Mr Abbott, former Australian Prime Minister and currently, Advisor, UK Board of Trade, and Dr. Prateek Kanakia, Chairman & Founder, TheGreenBillions, delved deep into pertinent questions on sustainability and related aspects in the inaugural episode of the special podcast series “The Green Billions Code” presented by Forbes India.
Sustainability will have to be entrenched into the core of every organisation—governments and businesses, growth models will have move from the conventional approach to policies that recognises the centrality of ecological balance as a non-negotiable priority, and science-based solutions such as green hydrogen could well help contain ecological erosion in rapidly developing economies such as India.
How can sustainability and the conversations on environmental, social and governance (ESG) are going to impact the Indian economy, the world economy, and businesses? How are businesses enabling this sustainability transition? Is green hydrogen a viable, scalable and alternative? What about the role and responsibilities of individuals?
Tony Abbott, former Australian Prime Minister and currently, Advisor, UK Board of Trade, and Dr. Prateek Kanakia, Chairman & Founder, TheGreenBillions, delved deep into these questions and related aspects in the inaugural episode of the special podcast series “The Green Billions Code” presented by Forbes India.
“The Green Billions Code” will dive deep into issues of sustainability and interconnected areas over 6-foccused episodes in conversations with top global and national experts who are the frontline of ushering in changes.
Breaking down a global path of milestones will entail transiting to a path of clean energy from predominantly polluting fuels in use currently, which will help cut down emissions significantly. Based on current evidence, how does one see this panning out?
“Obviously, we have got to reduce emissions as far and as fast as we can. But, on the other hand, particularly in a country like India, we have got to lift people out of poverty and bring them into a much better level of life. So, the challenge is to transition as quickly as possible to clean energy sources, while at the same time ensuring that we can get the lights on and countries like India and Australia,” said Mr Abbott.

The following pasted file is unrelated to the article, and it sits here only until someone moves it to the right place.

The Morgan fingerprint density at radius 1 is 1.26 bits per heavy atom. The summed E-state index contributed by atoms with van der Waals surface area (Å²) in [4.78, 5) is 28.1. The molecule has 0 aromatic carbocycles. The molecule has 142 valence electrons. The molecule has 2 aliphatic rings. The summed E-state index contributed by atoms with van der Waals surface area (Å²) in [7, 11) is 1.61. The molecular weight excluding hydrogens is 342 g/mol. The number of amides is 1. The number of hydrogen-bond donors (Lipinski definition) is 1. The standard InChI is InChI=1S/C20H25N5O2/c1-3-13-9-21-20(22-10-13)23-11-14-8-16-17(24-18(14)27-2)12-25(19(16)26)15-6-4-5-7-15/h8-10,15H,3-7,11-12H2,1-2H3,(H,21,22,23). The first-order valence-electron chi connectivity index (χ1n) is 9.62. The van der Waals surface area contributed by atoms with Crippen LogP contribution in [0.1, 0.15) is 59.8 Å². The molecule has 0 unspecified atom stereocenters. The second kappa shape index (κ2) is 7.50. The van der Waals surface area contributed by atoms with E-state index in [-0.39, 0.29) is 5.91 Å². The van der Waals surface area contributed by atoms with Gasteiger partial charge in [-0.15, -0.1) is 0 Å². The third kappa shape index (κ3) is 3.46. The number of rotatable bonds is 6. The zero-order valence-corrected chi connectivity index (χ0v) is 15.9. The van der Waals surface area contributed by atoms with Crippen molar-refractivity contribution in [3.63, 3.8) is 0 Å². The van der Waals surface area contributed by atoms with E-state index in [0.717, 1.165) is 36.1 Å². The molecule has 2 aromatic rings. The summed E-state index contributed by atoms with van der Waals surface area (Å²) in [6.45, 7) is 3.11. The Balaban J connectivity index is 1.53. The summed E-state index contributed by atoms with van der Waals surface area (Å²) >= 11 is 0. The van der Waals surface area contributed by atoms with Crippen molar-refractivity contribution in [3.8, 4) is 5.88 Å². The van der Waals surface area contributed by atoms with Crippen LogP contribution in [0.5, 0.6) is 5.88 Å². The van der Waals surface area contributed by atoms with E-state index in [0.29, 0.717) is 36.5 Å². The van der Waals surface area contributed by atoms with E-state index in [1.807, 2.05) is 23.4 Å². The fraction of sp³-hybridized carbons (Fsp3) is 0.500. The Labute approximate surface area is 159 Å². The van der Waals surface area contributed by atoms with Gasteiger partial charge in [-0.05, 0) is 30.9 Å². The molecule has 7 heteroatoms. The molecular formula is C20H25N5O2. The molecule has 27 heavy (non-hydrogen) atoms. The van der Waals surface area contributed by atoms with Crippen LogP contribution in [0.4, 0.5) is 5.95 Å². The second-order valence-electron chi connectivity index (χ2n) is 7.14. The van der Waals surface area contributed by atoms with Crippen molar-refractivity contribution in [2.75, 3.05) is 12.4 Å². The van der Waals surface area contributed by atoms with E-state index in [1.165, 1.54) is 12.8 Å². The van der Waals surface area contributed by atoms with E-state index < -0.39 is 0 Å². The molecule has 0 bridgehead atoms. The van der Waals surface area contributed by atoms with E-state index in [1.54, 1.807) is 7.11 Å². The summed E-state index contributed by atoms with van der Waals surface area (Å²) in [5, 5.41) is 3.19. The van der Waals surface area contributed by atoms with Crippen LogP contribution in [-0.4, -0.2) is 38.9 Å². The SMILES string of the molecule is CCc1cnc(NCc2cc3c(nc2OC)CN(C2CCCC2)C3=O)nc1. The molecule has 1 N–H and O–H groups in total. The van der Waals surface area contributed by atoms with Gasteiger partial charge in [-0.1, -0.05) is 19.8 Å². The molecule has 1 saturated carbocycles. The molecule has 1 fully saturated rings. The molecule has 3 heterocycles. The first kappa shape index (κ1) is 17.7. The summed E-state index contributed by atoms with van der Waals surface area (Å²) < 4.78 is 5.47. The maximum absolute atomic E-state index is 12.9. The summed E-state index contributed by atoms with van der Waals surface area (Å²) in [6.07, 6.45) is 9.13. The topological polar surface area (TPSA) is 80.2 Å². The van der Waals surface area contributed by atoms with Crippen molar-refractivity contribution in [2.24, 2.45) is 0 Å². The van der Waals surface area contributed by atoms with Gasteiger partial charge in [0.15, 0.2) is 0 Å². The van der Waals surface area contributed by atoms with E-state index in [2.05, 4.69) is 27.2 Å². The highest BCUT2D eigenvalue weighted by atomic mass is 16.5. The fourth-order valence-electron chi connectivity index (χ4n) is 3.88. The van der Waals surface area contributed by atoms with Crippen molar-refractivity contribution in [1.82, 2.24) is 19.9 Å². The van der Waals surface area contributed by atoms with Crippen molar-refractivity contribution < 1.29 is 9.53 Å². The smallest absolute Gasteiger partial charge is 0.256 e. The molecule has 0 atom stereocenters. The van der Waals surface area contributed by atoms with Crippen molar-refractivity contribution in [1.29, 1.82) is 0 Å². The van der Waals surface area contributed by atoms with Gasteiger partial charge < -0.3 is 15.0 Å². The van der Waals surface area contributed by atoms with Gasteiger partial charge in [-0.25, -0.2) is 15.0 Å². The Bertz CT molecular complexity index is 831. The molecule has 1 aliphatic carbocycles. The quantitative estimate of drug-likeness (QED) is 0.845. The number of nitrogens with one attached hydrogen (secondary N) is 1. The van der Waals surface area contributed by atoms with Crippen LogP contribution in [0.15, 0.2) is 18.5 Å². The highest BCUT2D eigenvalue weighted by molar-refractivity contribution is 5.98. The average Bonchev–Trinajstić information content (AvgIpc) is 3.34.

Plans and goals will have to be driven down through governments to companies through municipalities, and eventually to individuals.
“Everyone should contribute ideas to come together, to collaborate, inculcate habits, since the time of kindergarten. Breaking down the responsibilities to the individual level would be the way forward to bring this whole transition. I wish to see this change at the bottom of the pyramid level,” Dr Kanakia said.
There's also a macro-economic aspect, which may require redefining old growth models to strike an equilibrium between ecology and economics.
“I think it is important to get the balance right. And it's easy for people in countries like Australia to talk about sustainable growth because we already have a high standard of living. And we are imposing lower standards of living on countries like India, because of our own environmental concerns. That's no good thing. There's a long way to go. At the end of the day, if you're a poor farmer, or a poor factory worker in India, you want a better standard of living, you want more money in your pocket, and you want to be able to get a better education and better health services for your kids. And that does require wealth. We have to be careful at conferences like Davos, assuming that everyone thinks like us, and assuming that everyone has the same access to financial power and technological advances that we do,” Mr Abbott said.
Earlier this year, the government approved the National Green Hydrogen Mission (NGHM), with an initial outlay of Rs 19,744 crore. The NGHM is being billed as a programme that can potentially make India a global hub for producing and exporting green hydrogen. While the opportunities are evident, what are the potential challenges?
“We have to make this energy transition and adopt hydrogen in a longer term and make it viable. It will still require a lot of support from the government. We need some kind of provision for viability gap funding. Production of hydrogen is one thing. But, we still need to build upon the logistics, the storage and look after other issues, the safety standards. By just calling the hydrogen green and not making it viable, we need to achieve cost efficiency,” said Dr Kanakia.
“If we encourage clever creative people to come up with the best ways of doing it. This is where the government can, with targeted incentives, with research grants, can make a big difference. Green hydrogen is, in a sense, the Holy Grail, using wind and solar power to produce hydrogen, which then can substitute for coal, gas, etc,” Mr Abbott said.The pages slugged ‘Brand Connect’ are equivalent to advertisements and are not written and produced by Forbes India journalists.